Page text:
Why half of all this lives and is developed on the WHATWG website but some of it on the W3C site, or why the spec was dissected even more, or why some of it got renamed (from “HTML5” to “WHATWG HTML (Including HTML5)” to, two days later, “HTML5 (including next generation additions still in development)”), is all completely beyond me. It feels, as Jeremy Keith aptly pointed out in the WHATWG IRC channel, very “bureaucratic and Kafkaesque”.
It seems the WHATWG and W3C are in a power struggle over who gets to dictate the future of web technologies, but it has gotten to a point where the web designers and developers, i.e. the very people this entire thing is ultimately in service to, are so far out of the picture that their best interests are not only not being served anymore, they have become the innocent bystander getting injured.
Sure, I know, the HTML specification is meant for the browser makers, not the people making actual websites, but that oft-repeated argument is flawed. Any web developer worth his or her salt will rely on the specification, be it directly by wanting to know the truth of the matter (like wondering which browser is doing something right), or indirectly by learning from tutorials written by people like myself who read the specification and interpret it into words more understandable by designers and developers.
Evangelizing HTML5 was already difficult; between keeping up to date with the ongoing changes, browsers implementing parts of it and fixing bugs between versions, and trying to contribute with suggestions on why certain implementations work or don’t work, there is very little time left to actually explain to people just how it’s all supposed to work. Jeremy’s frustration is therefore very understandable, as is my own (I evangelize much less these days, but Modernizr requires me to keep on top of all this just the same).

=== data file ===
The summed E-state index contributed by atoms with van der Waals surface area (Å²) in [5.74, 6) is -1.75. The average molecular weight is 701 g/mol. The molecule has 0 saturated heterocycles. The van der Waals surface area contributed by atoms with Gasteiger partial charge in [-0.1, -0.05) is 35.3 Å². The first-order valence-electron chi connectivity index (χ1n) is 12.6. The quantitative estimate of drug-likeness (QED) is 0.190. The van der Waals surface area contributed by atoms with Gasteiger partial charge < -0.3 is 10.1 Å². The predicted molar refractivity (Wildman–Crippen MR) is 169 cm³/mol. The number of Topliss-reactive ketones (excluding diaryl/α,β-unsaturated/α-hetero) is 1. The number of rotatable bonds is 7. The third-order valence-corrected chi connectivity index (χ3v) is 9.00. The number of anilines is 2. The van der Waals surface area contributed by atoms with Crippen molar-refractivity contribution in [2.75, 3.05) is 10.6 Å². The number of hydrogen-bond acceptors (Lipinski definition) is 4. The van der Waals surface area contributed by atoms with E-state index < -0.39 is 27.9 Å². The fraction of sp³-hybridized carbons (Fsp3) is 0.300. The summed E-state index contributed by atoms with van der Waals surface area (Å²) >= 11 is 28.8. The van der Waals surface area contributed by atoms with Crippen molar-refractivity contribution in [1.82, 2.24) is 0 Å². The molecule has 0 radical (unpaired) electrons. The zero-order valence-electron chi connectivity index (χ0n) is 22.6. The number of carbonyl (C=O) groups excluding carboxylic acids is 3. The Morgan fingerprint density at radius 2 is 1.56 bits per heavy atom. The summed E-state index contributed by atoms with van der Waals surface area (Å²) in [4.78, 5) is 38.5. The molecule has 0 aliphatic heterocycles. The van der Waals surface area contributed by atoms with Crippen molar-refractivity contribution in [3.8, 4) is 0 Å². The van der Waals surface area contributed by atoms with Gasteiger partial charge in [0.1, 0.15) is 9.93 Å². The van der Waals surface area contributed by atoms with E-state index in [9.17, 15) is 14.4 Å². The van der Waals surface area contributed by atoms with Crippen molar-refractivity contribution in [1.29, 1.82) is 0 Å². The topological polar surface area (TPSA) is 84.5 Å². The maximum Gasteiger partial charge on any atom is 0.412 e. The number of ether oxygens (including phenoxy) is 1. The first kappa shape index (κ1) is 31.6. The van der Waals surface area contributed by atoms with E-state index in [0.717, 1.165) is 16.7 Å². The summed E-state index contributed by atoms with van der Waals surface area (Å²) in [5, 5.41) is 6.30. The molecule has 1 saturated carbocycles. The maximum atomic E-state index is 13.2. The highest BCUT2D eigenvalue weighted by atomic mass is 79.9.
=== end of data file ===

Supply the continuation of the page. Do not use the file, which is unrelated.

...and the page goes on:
The reasoning given in that same IRC chat was that “HTML is an ongoing development”, but that doesn’t work for the Web. Yes, these technologies are constantly changing and yes, it’s important to stay flexible to adapt to new technologies that emerge from creative people, but no, this current, highly disorganized process does not work.
It does not work for web designers and web developers who want to learn about the next wave of web technology, thus far popularized as HTML5.
It does not work for browser makers that are less involved in the process than others, forcing their hand (which may end up going in a direction the other browser makers may not like).
It does not work for the Web as a platform, as that “ongoing development” gets stunted by the confusion this process is creating, and adoption of new technologies will suffer.
It does not work for the consumers, the people browsing websites by the billions every single day, as their sites are not being updated to use these more efficient and much more powerful techniques as rapidly as they could have.
It only seems to work for the handful of people working in the WHATWG and W3C, but their goal with this process has started to elude me.
HTML5 has become a battlefield, and the people most excited to use it are the ones stuck in the crossfire. So what can we do?